And because all of this, you actually start to enjoy playing endless, mindless games like Peekaboo. You don't really mind poking into the diaper with a finger to check whether the smell has attained a solid form. You cherish waking up two hours earlier than usual just because the kid looks so insanely happy to see you and flashes his big, toothless grin just at the sight of your face when he manages to wake you up. You start finding Peter Pan anxiety-inducing because the children are left to survive on their own. Dead Baby -jokes stop being funny. And a dark corner of your mind knows that if this was because of anyone else, you would've already brought out the shotgun. It's love, Jim, but not as we know it.

Yeah, my brain is totally bonkers. And that changes the way you experience things, and, in some definitions, changes everything - and that is why it is so difficult to be prepared for parenthood. Even if you have read every single Dr Spock equivalent there is, and have spent tons of time babysitting other kids, you will still get mindfucked by the experience. You'll have a million generations of primordial survival/breeding instinct kicking in, and it gets really hard to keep the education in mind in all that turmoil.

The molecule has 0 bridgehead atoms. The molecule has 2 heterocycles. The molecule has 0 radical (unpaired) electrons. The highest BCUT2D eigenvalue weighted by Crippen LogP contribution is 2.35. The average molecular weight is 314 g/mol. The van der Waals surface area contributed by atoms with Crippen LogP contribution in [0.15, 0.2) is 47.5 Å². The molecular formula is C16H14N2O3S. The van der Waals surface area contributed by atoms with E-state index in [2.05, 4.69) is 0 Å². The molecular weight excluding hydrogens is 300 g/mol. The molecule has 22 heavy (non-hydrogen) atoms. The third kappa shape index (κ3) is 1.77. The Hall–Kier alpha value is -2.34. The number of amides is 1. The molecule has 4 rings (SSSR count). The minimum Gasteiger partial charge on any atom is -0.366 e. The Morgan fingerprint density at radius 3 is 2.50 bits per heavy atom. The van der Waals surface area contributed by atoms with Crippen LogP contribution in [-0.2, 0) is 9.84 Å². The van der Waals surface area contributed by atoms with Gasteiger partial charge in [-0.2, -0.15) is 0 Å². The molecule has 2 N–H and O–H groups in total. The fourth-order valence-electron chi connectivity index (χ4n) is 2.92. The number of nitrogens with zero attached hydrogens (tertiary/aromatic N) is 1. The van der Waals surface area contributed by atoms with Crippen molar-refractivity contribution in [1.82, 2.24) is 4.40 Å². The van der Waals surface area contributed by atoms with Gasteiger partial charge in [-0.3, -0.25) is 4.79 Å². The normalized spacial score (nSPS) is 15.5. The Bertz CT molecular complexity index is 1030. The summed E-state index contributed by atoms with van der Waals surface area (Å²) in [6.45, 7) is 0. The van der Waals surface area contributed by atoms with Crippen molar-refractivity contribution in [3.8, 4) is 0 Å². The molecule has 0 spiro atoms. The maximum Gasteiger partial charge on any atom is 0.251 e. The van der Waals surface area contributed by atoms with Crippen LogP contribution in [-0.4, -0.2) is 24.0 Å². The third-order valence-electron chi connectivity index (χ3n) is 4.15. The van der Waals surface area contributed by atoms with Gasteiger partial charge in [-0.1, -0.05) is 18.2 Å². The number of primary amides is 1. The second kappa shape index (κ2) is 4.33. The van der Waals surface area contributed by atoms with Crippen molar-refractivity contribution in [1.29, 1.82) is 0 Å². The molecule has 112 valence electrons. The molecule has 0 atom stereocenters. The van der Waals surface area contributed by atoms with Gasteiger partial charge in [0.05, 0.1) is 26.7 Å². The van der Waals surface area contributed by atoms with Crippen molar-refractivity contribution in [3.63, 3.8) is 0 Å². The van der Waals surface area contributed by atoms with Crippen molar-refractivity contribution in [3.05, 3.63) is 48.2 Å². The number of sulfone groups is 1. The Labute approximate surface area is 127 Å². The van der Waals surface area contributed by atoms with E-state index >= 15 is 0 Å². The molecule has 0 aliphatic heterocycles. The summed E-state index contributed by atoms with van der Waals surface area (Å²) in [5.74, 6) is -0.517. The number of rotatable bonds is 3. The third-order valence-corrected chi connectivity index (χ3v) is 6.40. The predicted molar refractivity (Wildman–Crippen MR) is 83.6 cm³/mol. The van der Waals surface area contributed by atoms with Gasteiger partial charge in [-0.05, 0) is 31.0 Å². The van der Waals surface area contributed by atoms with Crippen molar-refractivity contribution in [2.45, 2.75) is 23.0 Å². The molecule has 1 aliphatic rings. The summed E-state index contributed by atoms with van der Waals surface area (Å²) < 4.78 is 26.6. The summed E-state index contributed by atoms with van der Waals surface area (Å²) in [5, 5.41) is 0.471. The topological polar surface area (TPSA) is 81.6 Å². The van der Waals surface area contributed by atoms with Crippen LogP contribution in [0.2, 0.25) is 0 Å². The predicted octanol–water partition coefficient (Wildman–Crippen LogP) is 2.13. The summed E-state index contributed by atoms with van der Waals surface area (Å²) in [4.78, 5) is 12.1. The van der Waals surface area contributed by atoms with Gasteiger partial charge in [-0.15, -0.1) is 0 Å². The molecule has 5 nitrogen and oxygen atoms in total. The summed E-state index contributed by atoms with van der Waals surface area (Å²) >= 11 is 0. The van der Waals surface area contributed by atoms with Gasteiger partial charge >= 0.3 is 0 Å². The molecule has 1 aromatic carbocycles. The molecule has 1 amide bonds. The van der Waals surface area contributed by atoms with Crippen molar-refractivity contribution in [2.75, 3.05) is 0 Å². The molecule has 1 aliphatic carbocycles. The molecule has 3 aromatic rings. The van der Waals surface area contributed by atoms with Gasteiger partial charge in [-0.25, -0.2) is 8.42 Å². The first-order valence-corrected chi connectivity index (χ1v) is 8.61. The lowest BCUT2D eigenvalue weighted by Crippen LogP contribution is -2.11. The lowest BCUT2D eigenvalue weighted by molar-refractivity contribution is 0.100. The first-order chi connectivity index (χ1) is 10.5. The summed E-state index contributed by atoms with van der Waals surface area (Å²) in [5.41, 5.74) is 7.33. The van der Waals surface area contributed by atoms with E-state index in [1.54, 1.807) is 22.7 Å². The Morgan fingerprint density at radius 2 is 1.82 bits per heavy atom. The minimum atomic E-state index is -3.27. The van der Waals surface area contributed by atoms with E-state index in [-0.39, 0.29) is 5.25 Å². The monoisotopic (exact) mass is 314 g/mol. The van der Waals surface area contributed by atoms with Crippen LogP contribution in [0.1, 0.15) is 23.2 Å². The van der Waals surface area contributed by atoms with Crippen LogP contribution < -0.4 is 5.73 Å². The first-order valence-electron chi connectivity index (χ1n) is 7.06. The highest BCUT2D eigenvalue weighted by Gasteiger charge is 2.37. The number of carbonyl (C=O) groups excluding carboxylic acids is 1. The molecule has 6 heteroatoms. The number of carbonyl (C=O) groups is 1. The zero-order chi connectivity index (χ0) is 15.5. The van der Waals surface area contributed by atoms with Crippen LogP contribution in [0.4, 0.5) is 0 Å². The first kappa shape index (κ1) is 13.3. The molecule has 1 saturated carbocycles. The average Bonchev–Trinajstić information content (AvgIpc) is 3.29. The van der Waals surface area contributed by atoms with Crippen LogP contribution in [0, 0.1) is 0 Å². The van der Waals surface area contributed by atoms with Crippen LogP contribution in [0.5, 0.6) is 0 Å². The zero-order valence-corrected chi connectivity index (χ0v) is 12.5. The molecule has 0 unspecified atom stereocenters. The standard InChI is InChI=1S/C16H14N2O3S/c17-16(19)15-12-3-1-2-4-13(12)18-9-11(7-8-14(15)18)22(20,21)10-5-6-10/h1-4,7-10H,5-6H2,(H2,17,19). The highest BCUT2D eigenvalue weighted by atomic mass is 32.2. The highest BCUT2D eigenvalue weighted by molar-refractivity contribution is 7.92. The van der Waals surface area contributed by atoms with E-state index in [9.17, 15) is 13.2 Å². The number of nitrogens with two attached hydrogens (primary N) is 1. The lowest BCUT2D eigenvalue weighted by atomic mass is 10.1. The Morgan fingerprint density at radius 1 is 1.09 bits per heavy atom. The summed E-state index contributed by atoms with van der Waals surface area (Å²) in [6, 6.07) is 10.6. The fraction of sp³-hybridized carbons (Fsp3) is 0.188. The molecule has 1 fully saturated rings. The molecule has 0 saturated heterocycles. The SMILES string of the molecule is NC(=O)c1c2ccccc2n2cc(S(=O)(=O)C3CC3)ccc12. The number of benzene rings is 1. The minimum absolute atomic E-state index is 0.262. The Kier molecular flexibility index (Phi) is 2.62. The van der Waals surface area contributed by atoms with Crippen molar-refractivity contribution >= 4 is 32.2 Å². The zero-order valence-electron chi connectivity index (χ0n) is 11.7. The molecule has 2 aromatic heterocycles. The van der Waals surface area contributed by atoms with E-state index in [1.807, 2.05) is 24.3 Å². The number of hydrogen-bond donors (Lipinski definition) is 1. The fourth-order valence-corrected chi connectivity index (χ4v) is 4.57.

But it's okay. It's what all animals are supposed to do, and these instincts and changes are there for a good reason. And who are we to argue with ourselves anyway?

Monday, 20-Jul-09 19:01
Why I don't like Web 2.0 anymore

Lately I've had this strange feeling that perhaps web tools are reaching their limits. Yes, I know, people are building really cool-looking tools like Google Wave, using a gazillion different toolkits like JQuery, and that everybody believes that in the future all the apps and the data live in the cloud and are accessible by browsers on any device whatsoever.

But I've got a few arguments why I think the tide may change.

First of all - Javascript and the browser are a lousy, lousy environment for development. Your layout engines have wildly differing notions as to how stuff should be rendered. You spend a LOT of time figuring out what works on which browser. You have to choose among a dozen of incompatible frameworks (JQuery, Dojo, Prototype, Mootools, etc) to build your app - and you need to do that in at least two languages, since you don't develop the server side on Javascript. The tools you write your code with have so far been really crappy (but tools like Firebug and Aptana Studio are helping).

Most importantly, you can only choose Javascript and HTML as your development environment. There is no other practical choice (Silverlight, Flash and JavaFX are not real contenders here). In fact, they have to invent new standards to go around all the crappiness that is HTML, CSS and JS, and it's going to take a long time before all reasonable environments support them. For chrissakes, people still use IE6!